Seven Habits Of A Highly Effective Scholar, Jerold H. Israel Jan 2004

Seven Habits Of A Highly Effective Scholar, Jerold H. Israel

Articles

Yale Kamisar has been my friend and colleague for almost forty years now, and my first inclination was to write about those relationships, which have meant so much to me. But I know that other friends and colleagues participating in this tribute issue can bring to the description of those relationships far greater skill and far greater eloquence. I have been Yale's coauthor for roughly thirty-five years on his professional "pride and joy" - Modern Criminal Procedure' - and that is another relationship that I could describe with warmth and affection. But Wayne LaFave, who has shared this same role, is ...


A Footnote For Jack Dawson, James J. White, David A. Peters Jan 2002

A Footnote For Jack Dawson, James J. White, David A. Peters

Articles

Jack Dawson, known to many at Michigan as Black Jack, taught at the Law School from 1927 to 1958. Much of his work was published in the Michigan Law Review, where he served as a student editor during the 1923-24 academic year. We revisit his work and provide a footnote to his elegant writing on mistake and supervening events. In Part I, we talk a little about Jack the man. In Part II, we recite the nature and significance of his scholarly work. Part III deals briefly with the cases decided in the last twenty years by American courts on ...


John H. Jackson: Master Of Policy - And The Good Life (A Tribute To John Jackson), Theodore J. St. Antoine Jan 1999

John H. Jackson: Master Of Policy - And The Good Life (A Tribute To John Jackson), Theodore J. St. Antoine

Articles

A faculty can make no prouder boast than the claim that some of its members are the preeminent figures in the country in their particular fields. During my years at Michigan, I believe that claim could fairly be made for at least eleven of our colleagues. For obvious reasons, I shall not reveal my complete list. On a celebratory occasion like this, however, I trust it will not seem indiscreet for me to name John Jackson as one of my choices. I shall leave the more nuanced assessments of John's work to the experts. But from my nonspecialist's ...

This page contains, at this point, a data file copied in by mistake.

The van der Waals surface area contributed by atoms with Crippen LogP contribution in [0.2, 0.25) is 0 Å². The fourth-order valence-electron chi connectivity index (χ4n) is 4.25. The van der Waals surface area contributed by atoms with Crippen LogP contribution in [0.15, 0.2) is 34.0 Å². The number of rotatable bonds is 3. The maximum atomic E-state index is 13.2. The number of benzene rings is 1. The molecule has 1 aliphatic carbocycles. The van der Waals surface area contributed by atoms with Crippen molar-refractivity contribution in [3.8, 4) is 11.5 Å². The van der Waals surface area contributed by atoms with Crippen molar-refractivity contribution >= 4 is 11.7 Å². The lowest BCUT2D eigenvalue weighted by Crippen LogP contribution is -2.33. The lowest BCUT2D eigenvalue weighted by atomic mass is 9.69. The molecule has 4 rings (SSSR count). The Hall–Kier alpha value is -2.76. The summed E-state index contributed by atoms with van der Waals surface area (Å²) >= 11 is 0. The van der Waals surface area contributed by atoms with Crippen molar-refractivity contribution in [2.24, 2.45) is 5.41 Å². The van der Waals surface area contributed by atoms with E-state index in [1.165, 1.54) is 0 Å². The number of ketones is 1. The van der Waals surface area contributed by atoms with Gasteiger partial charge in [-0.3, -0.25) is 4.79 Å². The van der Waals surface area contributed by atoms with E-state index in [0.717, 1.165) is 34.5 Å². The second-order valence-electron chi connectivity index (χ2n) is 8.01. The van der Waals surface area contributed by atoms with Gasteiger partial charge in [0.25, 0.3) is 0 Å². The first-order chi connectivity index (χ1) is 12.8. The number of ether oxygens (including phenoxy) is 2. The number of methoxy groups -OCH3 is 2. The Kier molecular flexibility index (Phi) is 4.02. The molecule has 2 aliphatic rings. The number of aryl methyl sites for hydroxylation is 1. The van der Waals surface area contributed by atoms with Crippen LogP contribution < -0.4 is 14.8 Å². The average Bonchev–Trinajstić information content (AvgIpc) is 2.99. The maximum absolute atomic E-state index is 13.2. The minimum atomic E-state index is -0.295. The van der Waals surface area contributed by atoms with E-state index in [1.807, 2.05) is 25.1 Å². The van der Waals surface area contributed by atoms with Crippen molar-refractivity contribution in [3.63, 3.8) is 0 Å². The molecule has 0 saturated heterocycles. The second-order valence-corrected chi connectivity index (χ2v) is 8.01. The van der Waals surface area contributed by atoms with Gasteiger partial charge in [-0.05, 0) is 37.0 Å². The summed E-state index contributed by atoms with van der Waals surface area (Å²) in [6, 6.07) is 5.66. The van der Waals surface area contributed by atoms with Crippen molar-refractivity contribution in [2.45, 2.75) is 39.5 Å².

Focus On Faculty, Richard D. Friedman Jan 1998

Focus On Faculty, Richard D. Friedman

Other Publications

Professor Richard Friedman talks about his scholarship and work.


Focus On Faculty - Rebecca S. Eisenberg, Rebecca S. Eisenberg Jan 1998

Focus On Faculty - Rebecca S. Eisenberg, Rebecca S. Eisenberg

Other Publications

As a teenager, I had a passion for studying foreign languages. I loved immersing myself in an unfamiliar idiom, struggling to make sense of another system for parsing words and sentences to describe experiences and observations. I reveled in subtle differences in the meaning of words that were sometimes, but not always, equivalents in translation. Most intriguing of all were the occasional insights I gained into the limitations of my own language when I recognized that a foreign locution simply has no English equivalent.


Faculty Spotlight, Michael Heller Jan 1996

Faculty Spotlight, Michael Heller

Other Publications

Professor Michael Heller talks about his teaching and research.


Bouquets For Jerry Israel, Yale Kamisar Jan 1996

Bouquets For Jerry Israel, Yale Kamisar

Articles

As it turned out, of those asked to write a few words for an issue of the Michigan Law Review honoring Jerry Israel, I was the last to do so. And when I submitted my brief contribution to the Law Review I took the liberty of reading what the four others who paid tribute to Jerry had written. As a result, I feel like the fifth and last speaker at a banquet who listens to others say much of what he had planned to say.